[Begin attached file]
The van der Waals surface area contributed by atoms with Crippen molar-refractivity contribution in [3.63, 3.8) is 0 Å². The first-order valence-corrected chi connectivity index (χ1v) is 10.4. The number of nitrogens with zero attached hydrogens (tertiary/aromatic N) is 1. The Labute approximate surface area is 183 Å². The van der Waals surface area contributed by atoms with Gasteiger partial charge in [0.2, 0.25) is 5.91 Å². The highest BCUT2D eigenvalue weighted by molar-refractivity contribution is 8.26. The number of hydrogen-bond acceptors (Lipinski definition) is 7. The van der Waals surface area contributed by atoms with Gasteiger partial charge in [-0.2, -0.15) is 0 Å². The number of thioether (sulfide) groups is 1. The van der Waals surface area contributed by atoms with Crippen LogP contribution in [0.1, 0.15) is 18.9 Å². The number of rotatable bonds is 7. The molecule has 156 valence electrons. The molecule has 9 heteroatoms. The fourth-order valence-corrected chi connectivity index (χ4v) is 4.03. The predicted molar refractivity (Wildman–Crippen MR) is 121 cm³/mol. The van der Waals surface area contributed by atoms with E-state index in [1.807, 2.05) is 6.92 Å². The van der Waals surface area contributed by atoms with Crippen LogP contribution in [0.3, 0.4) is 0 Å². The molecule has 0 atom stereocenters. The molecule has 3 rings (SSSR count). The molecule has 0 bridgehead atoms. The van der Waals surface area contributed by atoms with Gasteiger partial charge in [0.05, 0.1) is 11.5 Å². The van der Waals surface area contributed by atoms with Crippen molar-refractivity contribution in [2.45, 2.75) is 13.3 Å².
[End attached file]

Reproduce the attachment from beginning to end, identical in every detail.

The van der Waals surface area contributed by atoms with Crippen molar-refractivity contribution in [3.63, 3.8) is 0 Å². The first-order valence-corrected chi connectivity index (χ1v) is 10.4. The number of nitrogens with zero attached hydrogens (tertiary/aromatic N) is 1. The Labute approximate surface area is 183 Å². The van der Waals surface area contributed by atoms with Gasteiger partial charge in [0.2, 0.25) is 5.91 Å². The highest BCUT2D eigenvalue weighted by molar-refractivity contribution is 8.26. The number of hydrogen-bond acceptors (Lipinski definition) is 7. The van der Waals surface area contributed by atoms with Gasteiger partial charge in [-0.2, -0.15) is 0 Å². The number of thioether (sulfide) groups is 1. The van der Waals surface area contributed by atoms with Crippen LogP contribution in [0.1, 0.15) is 18.9 Å². The number of rotatable bonds is 7. The molecule has 156 valence electrons. The molecule has 9 heteroatoms. The fourth-order valence-corrected chi connectivity index (χ4v) is 4.03. The predicted molar refractivity (Wildman–Crippen MR) is 121 cm³/mol. The van der Waals surface area contributed by atoms with E-state index in [1.807, 2.05) is 6.92 Å². The van der Waals surface area contributed by atoms with Crippen LogP contribution in [0.3, 0.4) is 0 Å². The molecule has 0 atom stereocenters. The molecule has 3 rings (SSSR count). The molecule has 0 bridgehead atoms. The van der Waals surface area contributed by atoms with Gasteiger partial charge in [0.05, 0.1) is 11.5 Å². The van der Waals surface area contributed by atoms with Crippen molar-refractivity contribution in [2.45, 2.75) is 13.3 Å².